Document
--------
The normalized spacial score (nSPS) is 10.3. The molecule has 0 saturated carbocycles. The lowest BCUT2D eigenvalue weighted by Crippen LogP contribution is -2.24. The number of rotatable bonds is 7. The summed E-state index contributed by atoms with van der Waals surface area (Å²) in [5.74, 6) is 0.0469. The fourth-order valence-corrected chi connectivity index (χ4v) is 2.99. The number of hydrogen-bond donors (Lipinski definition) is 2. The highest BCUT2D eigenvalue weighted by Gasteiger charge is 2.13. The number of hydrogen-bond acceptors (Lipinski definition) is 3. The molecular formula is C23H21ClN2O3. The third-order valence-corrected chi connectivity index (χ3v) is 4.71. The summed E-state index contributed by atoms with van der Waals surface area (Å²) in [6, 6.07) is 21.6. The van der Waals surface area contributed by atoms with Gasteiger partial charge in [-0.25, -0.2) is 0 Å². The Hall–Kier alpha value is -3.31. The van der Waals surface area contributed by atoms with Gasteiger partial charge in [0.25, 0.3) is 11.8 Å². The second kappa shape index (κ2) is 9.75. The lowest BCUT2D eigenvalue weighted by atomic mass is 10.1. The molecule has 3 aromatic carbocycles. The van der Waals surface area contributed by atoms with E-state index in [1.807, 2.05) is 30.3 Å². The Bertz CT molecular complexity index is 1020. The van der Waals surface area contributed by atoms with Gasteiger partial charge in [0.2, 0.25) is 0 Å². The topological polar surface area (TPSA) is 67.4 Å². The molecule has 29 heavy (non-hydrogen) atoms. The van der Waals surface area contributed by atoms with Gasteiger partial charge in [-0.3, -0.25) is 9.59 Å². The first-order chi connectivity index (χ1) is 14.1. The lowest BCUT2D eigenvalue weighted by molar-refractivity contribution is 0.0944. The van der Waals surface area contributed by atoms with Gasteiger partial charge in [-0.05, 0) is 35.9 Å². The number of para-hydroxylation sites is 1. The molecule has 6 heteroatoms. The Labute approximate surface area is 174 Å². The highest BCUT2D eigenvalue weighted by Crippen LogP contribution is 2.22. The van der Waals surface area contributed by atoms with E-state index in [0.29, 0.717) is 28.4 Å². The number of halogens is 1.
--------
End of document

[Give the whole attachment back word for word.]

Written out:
The normalized spacial score (nSPS) is 10.3. The molecule has 0 saturated carbocycles. The lowest BCUT2D eigenvalue weighted by Crippen LogP contribution is -2.24. The number of rotatable bonds is 7. The summed E-state index contributed by atoms with van der Waals surface area (Å²) in [5.74, 6) is 0.0469. The fourth-order valence-corrected chi connectivity index (χ4v) is 2.99. The number of hydrogen-bond donors (Lipinski definition) is 2. The highest BCUT2D eigenvalue weighted by Gasteiger charge is 2.13. The number of hydrogen-bond acceptors (Lipinski definition) is 3. The molecular formula is C23H21ClN2O3. The third-order valence-corrected chi connectivity index (χ3v) is 4.71. The summed E-state index contributed by atoms with van der Waals surface area (Å²) in [6, 6.07) is 21.6. The van der Waals surface area contributed by atoms with Gasteiger partial charge in [-0.25, -0.2) is 0 Å². The Hall–Kier alpha value is -3.31. The van der Waals surface area contributed by atoms with Gasteiger partial charge in [0.25, 0.3) is 11.8 Å². The second kappa shape index (κ2) is 9.75. The lowest BCUT2D eigenvalue weighted by atomic mass is 10.1. The molecule has 3 aromatic carbocycles. The van der Waals surface area contributed by atoms with E-state index in [1.807, 2.05) is 30.3 Å². The Bertz CT molecular complexity index is 1020. The van der Waals surface area contributed by atoms with Gasteiger partial charge in [0.2, 0.25) is 0 Å². The topological polar surface area (TPSA) is 67.4 Å². The molecule has 29 heavy (non-hydrogen) atoms. The van der Waals surface area contributed by atoms with Gasteiger partial charge in [-0.3, -0.25) is 9.59 Å². The first-order chi connectivity index (χ1) is 14.1. The lowest BCUT2D eigenvalue weighted by molar-refractivity contribution is 0.0944. The van der Waals surface area contributed by atoms with Gasteiger partial charge in [-0.05, 0) is 35.9 Å². The number of para-hydroxylation sites is 1. The molecule has 6 heteroatoms. The Labute approximate surface area is 174 Å². The highest BCUT2D eigenvalue weighted by Crippen LogP contribution is 2.22. The van der Waals surface area contributed by atoms with E-state index in [0.29, 0.717) is 28.4 Å². The number of halogens is 1.